# [SOLVED] Binary Operations

• May 10th 2010, 01:47 PM
dwsmith
[SOLVED] Binary Operations
Suppose that two binary operations, denoted by $\displaystyle \oplus$ and $\displaystyle \odot$, are defined on a nonempty set S, and that the following conditions are satisfied $\displaystyle \forall x,y,z\in S$.

(1) $\displaystyle x\oplus y$ and $\displaystyle x\odot y$ are in S
(2) $\displaystyle x\oplus (y\oplus z)=(x\oplus y) \oplus z$ and $\displaystyle x\odot (y\odot z)=(x\odot y) \odot z$
(3) $\displaystyle x\oplus y=y\oplus x$

Also, $\displaystyle \forall x\in S$ and $\displaystyle \forall n\in \mathbb{Z}^+$, the elements $\displaystyle nx$ and $\displaystyle x^n$ are defined recursively as follows:

$\displaystyle 1x=x^1=x$
if $\displaystyle kx$ and $\displaystyle x^k$ have been defined, then $\displaystyle (k+1)x=kx\oplus x$ and $\displaystyle x^{k+1}=x^k\odot x$

Which of the following must be true?

(i) $\displaystyle (x\odot y)^n=x^n\odot y^n$ $\displaystyle \forall x,y\in S$ and $\displaystyle \forall n\in\mathbb{Z}^+$

(ii) $\displaystyle n(x\oplus y)=nx\oplus ny$ $\displaystyle \forall x,y\in S$ and $\displaystyle \forall n\in\mathbb{Z}^+$

(ii) $\displaystyle x^m\odot x^n=x^{m+n}$ $\displaystyle \forall x\in S$ and $\displaystyle \forall m,n\in\mathbb{Z}^+$
This is one obviously true.

I am struggling with proving or disproving 1 and 2
• May 10th 2010, 02:10 PM
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Quote:

Originally Posted by dwsmith
Suppose that two binary operations, denoted by $\displaystyle \oplus$ and $\displaystyle \odot$, are defined on a nonempty set S, and that the following conditions are satisfied $\displaystyle \forall x,y,z\in S$.

(1) $\displaystyle x\oplus y$ and $\displaystyle x\odot y$ are in S
(2) $\displaystyle x\oplus (y\oplus z)=(x\oplus y) \oplus z$ and $\displaystyle x\odot (y\odot z)=(x\odot y) \odot z$
(3) $\displaystyle x\oplus y=y\oplus x$

Also, $\displaystyle \forall x\in S$ and $\displaystyle \forall n\in \mathbb{Z}^+$, the elements $\displaystyle nx$ and $\displaystyle x^n$ are defined recursively as follows:

$\displaystyle 1x=x^1=x$
if $\displaystyle kx$ and $\displaystyle x^k$ have been defined, then $\displaystyle (k+1)x=kx\oplus x$ and $\displaystyle x^{k+1}=x^k\odot x$

Which of the following must be true?

(i) $\displaystyle (x\odot y)^n=x^n\odot y^n$ $\displaystyle \forall x,y\in S$ and $\displaystyle \forall n\in\mathbb{Z}^+$

(ii) $\displaystyle n(x\oplus y)=nx\oplus ny$ $\displaystyle \forall x,y\in S$ and $\displaystyle \forall n\in\mathbb{Z}^+$

(ii) $\displaystyle x^m\odot x^n=x^{m+n}$ $\displaystyle \forall x\in S$ and $\displaystyle \forall m,n\in\mathbb{Z}^+$
This is one obviously true.

I am struggling with proving or disproving 1 and 2

I think (i) is false, but I don't think my demonstration constitutes a rigorous proof.

We can rewrite

$\displaystyle (x\odot y)^n=\underbrace{(x\odot y)\odot (x\odot y) \odot ... \odot (x\odot y)}_{n \text{ instances of }(x\odot y)}$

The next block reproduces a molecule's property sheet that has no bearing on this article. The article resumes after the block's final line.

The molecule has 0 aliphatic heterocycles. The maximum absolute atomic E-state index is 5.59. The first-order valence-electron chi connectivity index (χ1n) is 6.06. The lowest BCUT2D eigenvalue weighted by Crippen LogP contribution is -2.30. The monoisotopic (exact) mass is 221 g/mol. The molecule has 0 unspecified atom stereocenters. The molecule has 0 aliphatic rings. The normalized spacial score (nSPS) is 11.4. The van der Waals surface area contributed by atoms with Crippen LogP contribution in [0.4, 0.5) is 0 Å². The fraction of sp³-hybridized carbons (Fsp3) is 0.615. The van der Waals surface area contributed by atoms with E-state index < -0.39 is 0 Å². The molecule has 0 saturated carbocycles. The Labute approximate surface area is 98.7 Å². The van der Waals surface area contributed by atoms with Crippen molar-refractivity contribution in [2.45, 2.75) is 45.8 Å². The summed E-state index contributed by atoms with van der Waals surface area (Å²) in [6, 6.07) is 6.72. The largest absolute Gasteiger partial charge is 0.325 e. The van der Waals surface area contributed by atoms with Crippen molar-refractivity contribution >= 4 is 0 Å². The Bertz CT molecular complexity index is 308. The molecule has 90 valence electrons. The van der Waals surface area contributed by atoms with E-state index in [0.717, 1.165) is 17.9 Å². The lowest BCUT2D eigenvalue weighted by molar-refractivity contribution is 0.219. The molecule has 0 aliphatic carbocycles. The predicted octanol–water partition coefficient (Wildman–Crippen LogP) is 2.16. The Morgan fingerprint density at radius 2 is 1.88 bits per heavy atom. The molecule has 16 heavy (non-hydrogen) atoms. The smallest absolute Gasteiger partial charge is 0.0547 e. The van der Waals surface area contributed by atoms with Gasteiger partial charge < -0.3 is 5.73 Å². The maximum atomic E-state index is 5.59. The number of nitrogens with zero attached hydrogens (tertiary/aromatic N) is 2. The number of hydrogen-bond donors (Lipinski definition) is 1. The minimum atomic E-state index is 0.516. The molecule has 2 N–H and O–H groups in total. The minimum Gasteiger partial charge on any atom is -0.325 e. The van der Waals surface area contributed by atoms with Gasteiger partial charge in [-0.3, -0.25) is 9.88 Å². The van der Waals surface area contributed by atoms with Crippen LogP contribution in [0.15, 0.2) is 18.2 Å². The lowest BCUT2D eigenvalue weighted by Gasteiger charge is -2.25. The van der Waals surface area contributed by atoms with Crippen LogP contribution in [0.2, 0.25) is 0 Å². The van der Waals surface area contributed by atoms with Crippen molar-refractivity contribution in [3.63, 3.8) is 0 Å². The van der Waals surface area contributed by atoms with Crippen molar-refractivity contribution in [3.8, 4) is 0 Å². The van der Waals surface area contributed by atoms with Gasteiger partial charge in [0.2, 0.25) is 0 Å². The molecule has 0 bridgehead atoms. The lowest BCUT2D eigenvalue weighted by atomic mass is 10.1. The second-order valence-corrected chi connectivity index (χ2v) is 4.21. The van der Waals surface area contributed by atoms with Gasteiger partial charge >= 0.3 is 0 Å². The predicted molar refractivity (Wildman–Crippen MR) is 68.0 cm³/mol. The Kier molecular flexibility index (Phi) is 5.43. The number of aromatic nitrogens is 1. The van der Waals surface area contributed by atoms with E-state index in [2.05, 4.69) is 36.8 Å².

Since $\displaystyle \odot$ is not commutative, we cannot rearrange terms.

I think (ii) is true and can be proven from the definition of multiplication and conditions (2) and (3).

We can rewrite

$\displaystyle n(x\oplus y)=\underbrace{(x\oplus y) \oplus (x\oplus y) \oplus \cdots \oplus (x\oplus y)}_{n \text{ instances of }(x\oplus y)}$

Now with commutativity and associativity we can simply rearrange terms to get

$\displaystyle n(x\oplus y)=\underbrace{x \oplus x \oplus \cdots \oplus x}_{n \text{ instances of } x} \oplus \underbrace{y \oplus y \oplus \cdots \oplus y}_{n \text{ instances of } y}$

$\displaystyle = nx\oplus ny$
• May 10th 2010, 02:17 PM
dwsmith
Why does $\displaystyle n(x\oplus y)$ mean $\displaystyle (x\oplus y)\oplus (x\oplus y)....$? I don't see how you deciphered that from what was giving.
• May 10th 2010, 02:26 PM
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Quote:

Originally Posted by dwsmith
Why does $\displaystyle n(x\oplus y)$ mean $\displaystyle (x\oplus y)\oplus (x\oplus y)....$? I don't see how you deciphered that from what was giving.

Well $\displaystyle 1x = x$

$\displaystyle 2x = 1x \oplus x = x \oplus x$

$\displaystyle 3x = 2x \oplus x = (x \oplus x) \oplus x = x \oplus x \oplus x$

...
• May 10th 2010, 02:32 PM
dwsmith
$\displaystyle nx=(n-1+1)x=(n-1)x\oplus x=(n-2+1)x\oplus x=(n-2)x\oplus x \oplus x.....$
• May 10th 2010, 03:14 PM
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Quote:

Originally Posted by dwsmith
$\displaystyle nx=(n-1+1)x=(n-1)x\oplus x=(n-2+1)x\oplus x=(n-2)x\oplus x \oplus x.....$

This relies on

$\displaystyle (n_1+n_2)x = n_1x \oplus n_2x$

which I suppose is obvious since it's just the $\displaystyle \oplus$ version of (iii), nevertheless it still requires proof.

The way I wrote it down, weak induction could be used for a formal proof.

I'm curious as to your obvious proof of (iii), since I would have used

$\displaystyle x^n = \underbrace{x \odot x \odot \cdots \odot x}_{n \text{ instances of } x}$

from which (iii) follows trivially.
• May 10th 2010, 03:17 PM
dwsmith
$\displaystyle x^{k+1}=x^k\odot x$

This is why 3 is obvious.